I'll also tell you that it costs $$$$. You'll need a multitude of different
stabilizers and know what to use when. Then there's the threads and the
needles and the designs and it just goes on from there. You're going to have
to take your machine, embroidery unit and supplies to those classes so you
can almost figure you'll end up with a rolling luggage gizmo to pack it
around. In my opinion there's a huge learning curve to tackle if you are
going to do it well. I sat with the manuals, going through step by step,
page by page and worked on it for about a year, never completely happy with
results. It wasn't until I finally broke down and spent time taking classes
that I came out with results I was satisfied with. If classes aren't in a
location that's convenient you probably won't take them. If you are on a
tight budget that's another thing to consider. I figured I spent about 3
times the cost of each class on materials to do what I was learning over a
time period of 18 months.
These are just a few of the things to seriously be aware of and to think
about before you invest in the embroidery unit. Sometimes 50% off can end up
being very expensive. YMMV
I LOVE machine embroidery, much more than quilting. However, I often
combine the 2--embroider blocks for a quilt, and do a lot of wall hangings
that have embroidery on them. I now have 2 very good embroidery machines.
I had a Vkikng Designer 1 that was less than something I liked. I then got
a Babylock Ellageo machine, which was always set up for embroidery. I got a
Babylock Quest for quilting, so I could get rid of the Viking. I love the
Quest. I'd had my eye on either the Babylock Ellisimo or the Brother
Quattro huge sewing/embroidery machines. Our local dealer is going out of
business and had the Quattro for $3000 under list price, plus he gave me a
$1000 trade in for the junk Viking---Oh my, what a wonderful machine.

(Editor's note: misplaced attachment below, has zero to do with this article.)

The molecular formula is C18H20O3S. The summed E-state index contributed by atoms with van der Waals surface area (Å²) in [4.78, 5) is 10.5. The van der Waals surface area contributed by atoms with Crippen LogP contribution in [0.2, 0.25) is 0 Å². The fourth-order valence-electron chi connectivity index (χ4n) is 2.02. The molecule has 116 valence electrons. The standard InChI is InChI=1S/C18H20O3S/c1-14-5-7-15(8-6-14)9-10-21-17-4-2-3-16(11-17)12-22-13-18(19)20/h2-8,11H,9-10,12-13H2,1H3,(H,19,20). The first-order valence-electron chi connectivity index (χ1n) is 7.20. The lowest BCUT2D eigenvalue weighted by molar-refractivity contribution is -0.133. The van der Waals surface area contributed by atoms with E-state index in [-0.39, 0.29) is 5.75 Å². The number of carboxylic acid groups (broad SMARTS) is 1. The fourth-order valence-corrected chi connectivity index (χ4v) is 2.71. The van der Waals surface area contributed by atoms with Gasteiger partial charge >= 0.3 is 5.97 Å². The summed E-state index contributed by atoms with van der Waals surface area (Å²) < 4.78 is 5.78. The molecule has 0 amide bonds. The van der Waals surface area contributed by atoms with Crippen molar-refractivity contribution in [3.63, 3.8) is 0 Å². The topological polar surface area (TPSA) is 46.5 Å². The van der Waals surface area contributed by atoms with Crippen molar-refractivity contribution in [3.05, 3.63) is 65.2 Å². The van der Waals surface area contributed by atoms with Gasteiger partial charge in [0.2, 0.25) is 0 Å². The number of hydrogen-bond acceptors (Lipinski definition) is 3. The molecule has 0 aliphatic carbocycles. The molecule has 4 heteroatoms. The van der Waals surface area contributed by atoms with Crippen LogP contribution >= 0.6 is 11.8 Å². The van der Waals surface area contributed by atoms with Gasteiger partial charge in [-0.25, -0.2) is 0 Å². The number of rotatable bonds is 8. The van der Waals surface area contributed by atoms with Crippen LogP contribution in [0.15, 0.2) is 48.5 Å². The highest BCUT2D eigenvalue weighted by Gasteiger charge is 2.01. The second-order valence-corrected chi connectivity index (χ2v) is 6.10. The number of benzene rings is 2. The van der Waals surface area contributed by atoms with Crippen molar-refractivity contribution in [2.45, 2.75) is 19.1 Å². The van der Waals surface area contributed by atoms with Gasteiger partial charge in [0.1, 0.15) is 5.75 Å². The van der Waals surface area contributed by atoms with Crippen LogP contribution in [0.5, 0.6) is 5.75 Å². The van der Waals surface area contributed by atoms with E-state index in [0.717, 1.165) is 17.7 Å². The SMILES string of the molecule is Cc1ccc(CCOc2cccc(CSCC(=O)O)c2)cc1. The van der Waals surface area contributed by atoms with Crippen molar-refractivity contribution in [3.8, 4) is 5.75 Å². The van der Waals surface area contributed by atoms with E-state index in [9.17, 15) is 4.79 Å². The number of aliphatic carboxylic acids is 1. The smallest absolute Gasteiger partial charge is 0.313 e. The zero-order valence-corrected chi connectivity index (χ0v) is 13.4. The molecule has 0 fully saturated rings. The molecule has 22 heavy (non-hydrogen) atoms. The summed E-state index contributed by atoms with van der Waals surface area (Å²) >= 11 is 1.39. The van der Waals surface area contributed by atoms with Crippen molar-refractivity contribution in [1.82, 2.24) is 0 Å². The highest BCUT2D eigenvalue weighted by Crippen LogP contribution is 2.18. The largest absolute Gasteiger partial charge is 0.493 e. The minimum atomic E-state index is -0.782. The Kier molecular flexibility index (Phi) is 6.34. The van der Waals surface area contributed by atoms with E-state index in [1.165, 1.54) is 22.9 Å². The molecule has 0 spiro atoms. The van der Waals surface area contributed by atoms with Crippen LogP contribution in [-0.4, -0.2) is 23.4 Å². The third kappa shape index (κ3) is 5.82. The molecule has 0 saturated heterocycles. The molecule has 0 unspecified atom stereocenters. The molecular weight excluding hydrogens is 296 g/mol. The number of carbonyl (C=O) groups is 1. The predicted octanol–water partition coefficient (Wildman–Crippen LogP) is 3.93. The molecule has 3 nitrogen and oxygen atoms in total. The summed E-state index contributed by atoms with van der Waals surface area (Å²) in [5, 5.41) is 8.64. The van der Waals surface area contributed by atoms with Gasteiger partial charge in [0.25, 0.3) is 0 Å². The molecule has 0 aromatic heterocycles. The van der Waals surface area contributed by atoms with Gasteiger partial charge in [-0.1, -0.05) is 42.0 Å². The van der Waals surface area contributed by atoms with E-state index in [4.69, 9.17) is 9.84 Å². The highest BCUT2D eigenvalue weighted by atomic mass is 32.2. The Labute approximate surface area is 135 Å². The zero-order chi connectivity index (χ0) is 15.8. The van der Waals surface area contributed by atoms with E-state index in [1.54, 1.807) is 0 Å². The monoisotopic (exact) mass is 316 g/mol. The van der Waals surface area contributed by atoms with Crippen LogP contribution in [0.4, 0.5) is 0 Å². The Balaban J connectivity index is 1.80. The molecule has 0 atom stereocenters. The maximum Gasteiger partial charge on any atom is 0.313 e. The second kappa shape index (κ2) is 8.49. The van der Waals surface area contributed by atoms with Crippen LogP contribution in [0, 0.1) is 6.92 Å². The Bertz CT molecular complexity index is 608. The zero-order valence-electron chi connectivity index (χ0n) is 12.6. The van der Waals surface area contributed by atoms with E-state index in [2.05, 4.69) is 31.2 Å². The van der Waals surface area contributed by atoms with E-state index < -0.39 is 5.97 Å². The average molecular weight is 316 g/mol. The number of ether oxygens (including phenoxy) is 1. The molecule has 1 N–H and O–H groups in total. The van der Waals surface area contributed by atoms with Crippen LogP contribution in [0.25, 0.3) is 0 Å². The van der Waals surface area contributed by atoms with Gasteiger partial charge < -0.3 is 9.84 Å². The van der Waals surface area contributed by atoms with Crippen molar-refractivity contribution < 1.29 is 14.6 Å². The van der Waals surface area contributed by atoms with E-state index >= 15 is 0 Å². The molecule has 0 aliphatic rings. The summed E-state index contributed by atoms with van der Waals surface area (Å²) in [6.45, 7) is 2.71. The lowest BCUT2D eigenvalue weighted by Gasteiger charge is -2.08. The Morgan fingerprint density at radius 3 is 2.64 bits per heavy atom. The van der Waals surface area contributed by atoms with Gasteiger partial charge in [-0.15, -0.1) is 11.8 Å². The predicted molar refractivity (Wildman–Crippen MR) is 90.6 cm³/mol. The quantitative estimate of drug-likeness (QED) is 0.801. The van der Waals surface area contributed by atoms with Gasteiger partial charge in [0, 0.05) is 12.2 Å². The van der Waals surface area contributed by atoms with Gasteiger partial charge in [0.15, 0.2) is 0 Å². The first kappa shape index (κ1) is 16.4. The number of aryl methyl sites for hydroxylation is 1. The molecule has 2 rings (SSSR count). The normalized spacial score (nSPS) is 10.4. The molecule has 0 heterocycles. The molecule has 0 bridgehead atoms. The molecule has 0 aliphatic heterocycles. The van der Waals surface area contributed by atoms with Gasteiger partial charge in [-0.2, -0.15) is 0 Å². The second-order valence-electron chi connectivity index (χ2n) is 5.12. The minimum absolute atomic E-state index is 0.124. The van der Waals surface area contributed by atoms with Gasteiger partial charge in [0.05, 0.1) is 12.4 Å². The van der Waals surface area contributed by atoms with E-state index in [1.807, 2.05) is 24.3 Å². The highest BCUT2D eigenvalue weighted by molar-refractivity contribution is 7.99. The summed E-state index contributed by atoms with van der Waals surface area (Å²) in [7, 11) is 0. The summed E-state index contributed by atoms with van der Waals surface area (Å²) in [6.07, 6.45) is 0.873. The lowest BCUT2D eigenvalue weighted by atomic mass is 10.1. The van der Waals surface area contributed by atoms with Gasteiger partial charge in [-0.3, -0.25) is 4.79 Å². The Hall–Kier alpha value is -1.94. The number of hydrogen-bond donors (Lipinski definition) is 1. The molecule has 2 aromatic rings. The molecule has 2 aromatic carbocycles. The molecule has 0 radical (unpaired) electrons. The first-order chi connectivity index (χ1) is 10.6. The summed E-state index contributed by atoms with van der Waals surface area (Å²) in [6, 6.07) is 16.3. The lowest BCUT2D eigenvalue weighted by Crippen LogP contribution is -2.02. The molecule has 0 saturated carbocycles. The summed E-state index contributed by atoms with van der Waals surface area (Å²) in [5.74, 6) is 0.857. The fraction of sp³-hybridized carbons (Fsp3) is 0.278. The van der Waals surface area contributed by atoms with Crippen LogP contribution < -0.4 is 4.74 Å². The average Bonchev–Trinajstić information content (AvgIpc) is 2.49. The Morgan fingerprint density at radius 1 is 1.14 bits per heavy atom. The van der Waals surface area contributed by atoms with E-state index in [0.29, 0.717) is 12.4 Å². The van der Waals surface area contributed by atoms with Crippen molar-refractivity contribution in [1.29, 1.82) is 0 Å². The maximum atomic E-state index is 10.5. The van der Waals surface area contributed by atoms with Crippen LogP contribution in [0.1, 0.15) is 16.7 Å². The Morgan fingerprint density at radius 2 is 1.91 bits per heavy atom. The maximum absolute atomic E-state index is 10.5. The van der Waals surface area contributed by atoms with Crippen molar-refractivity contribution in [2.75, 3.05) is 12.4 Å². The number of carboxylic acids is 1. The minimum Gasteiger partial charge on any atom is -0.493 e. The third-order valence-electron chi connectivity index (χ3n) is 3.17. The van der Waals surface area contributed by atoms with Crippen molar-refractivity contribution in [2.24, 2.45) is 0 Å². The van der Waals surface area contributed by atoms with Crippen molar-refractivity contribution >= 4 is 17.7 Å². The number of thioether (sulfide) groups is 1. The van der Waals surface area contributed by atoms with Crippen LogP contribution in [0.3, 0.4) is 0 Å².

They're giving all the classes for the next few months, even after going out
of business. I've been sewing and embroidering for years, but I've got a
lot to learn about this machine.
Is it worth it to you----that depends. If you don't have much interest in
machine embroidery, then no, even if it's half price. If you think you'd
like it, then maybe, as long as you can get help learning to use it.
As for those that think free motion embroidery can accomplish the same
thing-----not even close!!!!!!!!!!! I also do free motion, and they're 2
very separate ways of doing something.
I guess it all comes down to if you want it or not. A sale's no good if you
will never use the item.
I spend my time (retired nurse) making crib size quilts for babies and as
lap quilts for adults. I machine piece and then I "embroidery" designs on
them as quilting. They turn out great! So now I have two machines--one for
quilting and one for sewing!! I'd go for it!
On Wed, 22 Apr 2009 20:27:11 -0500, Judy Clarke wrote
(in article ):
I have a stand-alone Brother embroidery machine. I use it occassionally, to
embroider stuff like tea towels, etc. But not as much as I thought I would.
I don't regret buying it, but I could live without it as well.